National Center on the Use of Emerging Technologies to Improve Literacy Achievement for Students with Disabilities in Middle School
In 2013, the National Assessment of Educational Progress showed that only 36% of 8th grade public school students read at a “proficient” level.
CAST, in partnership with Vanderbilt University, is researching and developing a transformative approach to supporting middle school students with low literacy skills. The Center seeks to leverage the learning sciences and emerging technologies to develop a flexible reading environment that meets the needs of students who vary in their reading skills and motivation.
Within this environment, UDL provides just-in-time supports that afford students the opportunity to read age-relevant, grade-level text, discuss readings with peers, and write about what they read as a means to increase comprehension.
The goal of Udio is to
- foster motivation and a passionate interest in reading for students who have traditionally been uninterested in, or disenfranchised by, traditional classroom literacy practices
- substantially improve the reading comprehension skills of middle school students who have experienced recurrent failure in the domain of reading
Take a Tour of Udio
Udio, our literacy research tool, is a networked reading environment for middle schoolers that displays engaging Web content in a supported, personalized, and pedagogically rich format.
01/01/2012 to 12/31/2016
Office of Special Education Programs, US Department of Education
David H. Rose, EdD, CAST
Ted Hasselbring, EdD, Vanderbilt University
Samantha Daley (co-project director)
Gabrielle Rappolt-Schlichtmann (co-project director)
Findings will be posted as they become available and published.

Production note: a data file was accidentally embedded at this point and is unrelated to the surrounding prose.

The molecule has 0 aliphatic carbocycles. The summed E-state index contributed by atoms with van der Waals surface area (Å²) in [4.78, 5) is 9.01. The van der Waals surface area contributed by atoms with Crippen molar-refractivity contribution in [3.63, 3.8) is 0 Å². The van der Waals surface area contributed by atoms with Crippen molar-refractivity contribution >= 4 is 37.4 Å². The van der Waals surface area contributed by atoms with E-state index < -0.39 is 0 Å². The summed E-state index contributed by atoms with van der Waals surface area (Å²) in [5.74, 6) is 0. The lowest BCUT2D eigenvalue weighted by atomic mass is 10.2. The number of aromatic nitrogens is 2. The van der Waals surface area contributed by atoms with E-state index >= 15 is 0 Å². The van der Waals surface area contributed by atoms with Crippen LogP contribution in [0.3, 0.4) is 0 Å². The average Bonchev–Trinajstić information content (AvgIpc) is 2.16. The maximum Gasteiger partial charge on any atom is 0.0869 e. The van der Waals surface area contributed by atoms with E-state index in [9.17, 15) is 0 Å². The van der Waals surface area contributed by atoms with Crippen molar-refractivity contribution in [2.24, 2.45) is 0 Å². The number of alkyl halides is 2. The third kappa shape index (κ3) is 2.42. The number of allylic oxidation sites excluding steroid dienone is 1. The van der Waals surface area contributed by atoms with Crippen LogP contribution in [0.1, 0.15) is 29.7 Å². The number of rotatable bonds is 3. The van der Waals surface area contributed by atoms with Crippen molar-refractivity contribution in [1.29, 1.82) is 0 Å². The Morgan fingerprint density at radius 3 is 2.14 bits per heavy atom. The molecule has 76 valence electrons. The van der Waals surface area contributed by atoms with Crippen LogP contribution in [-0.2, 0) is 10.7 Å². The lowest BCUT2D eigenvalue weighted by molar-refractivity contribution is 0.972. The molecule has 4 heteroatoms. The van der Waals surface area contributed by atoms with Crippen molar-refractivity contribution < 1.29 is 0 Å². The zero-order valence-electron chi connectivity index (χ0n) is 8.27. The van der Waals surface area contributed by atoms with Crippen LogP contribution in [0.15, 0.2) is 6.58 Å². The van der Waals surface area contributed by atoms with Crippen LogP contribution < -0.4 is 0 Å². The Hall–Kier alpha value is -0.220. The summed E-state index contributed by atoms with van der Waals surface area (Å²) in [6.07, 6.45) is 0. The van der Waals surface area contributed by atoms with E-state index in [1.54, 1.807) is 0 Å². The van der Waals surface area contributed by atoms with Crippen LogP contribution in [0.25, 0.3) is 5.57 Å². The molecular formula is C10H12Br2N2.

Data emerging from the initial weeks of classroom pilot testing in fall 2013 suggest considerable potential and reason for optimism about the outcomes of the pilot test and eventually the project.
This optimism is buoyed by ratings of Udio's quality, relevance, and usefulness (QRU) in a survey of experts and of classroom teachers conducted by the Center's external evaluator.
Publications and Media
Coyne, P. (2014). "Universal Design for Learning, Comprehension and Online Dialogues: Engaging Struggling Middle School Students." Presentation at Massachusetts Reading Association. Quincy, MA.
Coyne, P. (2014). "Fostering Creative Response Using Universal Design for Learning." Presentation at International Reading Association. New Orleans, LA.
Hasselbring, T. (2013). A technology-rich literacy experience for students with disabilties. Edutopia blog, December 30, 2013. http://www.edutopia.org/blog/udio-tech-platform-reading-disabilities-ted-hasselbring
Daley, S. G. (2013). "Rethinking Literacy: Universal Design for Learning, Affective Neuroscience, and Emerging Technologies." Presentation at Learning and the Brain. Cambridge, MA.
Rose, D. (2013). "Multimedia for Multiple Representations in Literacy." Presentation at Universal Design for Learning Institute: Reaching All Learners (Harvard Graduate School of Education). Cambridge, MA.
Rose, D. (2013). "The Universal Literacy Network: Work in Progress." Presentation at New Profit's LDSEL (Learning Differences and Social-Emotional Learning) Conference. Brewster, MA.
Rose, D., Hasselbring, T., & Rappolt-Schlichtmann, G. (2013). "Emerging Technologies to Improve Middle School Literacy: The Role of Data Analytics Within a New Universal Literacy Network (ULN)." Break-out Session presentation at OSEP Project Directors' Meeting. Washington, D.C.